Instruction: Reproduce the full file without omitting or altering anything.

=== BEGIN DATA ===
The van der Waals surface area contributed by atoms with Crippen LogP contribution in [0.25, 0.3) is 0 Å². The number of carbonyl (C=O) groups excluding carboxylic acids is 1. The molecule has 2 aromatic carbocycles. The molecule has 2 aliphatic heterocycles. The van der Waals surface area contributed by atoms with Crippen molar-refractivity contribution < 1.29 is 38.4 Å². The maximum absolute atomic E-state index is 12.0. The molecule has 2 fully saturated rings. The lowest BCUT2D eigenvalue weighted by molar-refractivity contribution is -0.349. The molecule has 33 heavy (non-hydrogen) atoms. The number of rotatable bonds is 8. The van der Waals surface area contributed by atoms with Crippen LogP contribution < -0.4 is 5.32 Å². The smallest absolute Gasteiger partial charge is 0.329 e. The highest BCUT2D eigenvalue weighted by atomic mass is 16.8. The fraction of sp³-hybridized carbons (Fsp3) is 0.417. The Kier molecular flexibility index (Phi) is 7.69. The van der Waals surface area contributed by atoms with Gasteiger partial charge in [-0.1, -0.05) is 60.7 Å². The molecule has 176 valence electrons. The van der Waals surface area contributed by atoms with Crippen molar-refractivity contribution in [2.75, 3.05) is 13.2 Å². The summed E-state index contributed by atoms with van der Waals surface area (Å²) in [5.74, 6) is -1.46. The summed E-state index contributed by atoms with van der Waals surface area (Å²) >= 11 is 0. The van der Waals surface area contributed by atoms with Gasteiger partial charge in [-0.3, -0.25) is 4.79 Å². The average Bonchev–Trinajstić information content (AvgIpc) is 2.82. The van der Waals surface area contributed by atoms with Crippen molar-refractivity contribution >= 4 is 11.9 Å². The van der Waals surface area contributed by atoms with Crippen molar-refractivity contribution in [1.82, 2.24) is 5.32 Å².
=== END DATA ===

The van der Waals surface area contributed by atoms with Crippen LogP contribution in [0.25, 0.3) is 0 Å². The number of carbonyl (C=O) groups excluding carboxylic acids is 1. The molecule has 2 aromatic carbocycles. The molecule has 2 aliphatic heterocycles. The van der Waals surface area contributed by atoms with Crippen molar-refractivity contribution < 1.29 is 38.4 Å². The maximum absolute atomic E-state index is 12.0. The molecule has 2 fully saturated rings. The lowest BCUT2D eigenvalue weighted by molar-refractivity contribution is -0.349. The molecule has 33 heavy (non-hydrogen) atoms. The number of rotatable bonds is 8. The van der Waals surface area contributed by atoms with Crippen LogP contribution < -0.4 is 5.32 Å². The smallest absolute Gasteiger partial charge is 0.329 e. The highest BCUT2D eigenvalue weighted by atomic mass is 16.8. The fraction of sp³-hybridized carbons (Fsp3) is 0.417. The Kier molecular flexibility index (Phi) is 7.69. The van der Waals surface area contributed by atoms with Gasteiger partial charge in [-0.1, -0.05) is 60.7 Å². The molecule has 176 valence electrons. The van der Waals surface area contributed by atoms with Crippen molar-refractivity contribution in [2.75, 3.05) is 13.2 Å². The summed E-state index contributed by atoms with van der Waals surface area (Å²) in [5.74, 6) is -1.46. The summed E-state index contributed by atoms with van der Waals surface area (Å²) >= 11 is 0. The van der Waals surface area contributed by atoms with Gasteiger partial charge in [-0.3, -0.25) is 4.79 Å². The average Bonchev–Trinajstić information content (AvgIpc) is 2.82. The van der Waals surface area contributed by atoms with Crippen molar-refractivity contribution >= 4 is 11.9 Å². The van der Waals surface area contributed by atoms with Crippen molar-refractivity contribution in [1.82, 2.24) is 5.32 Å².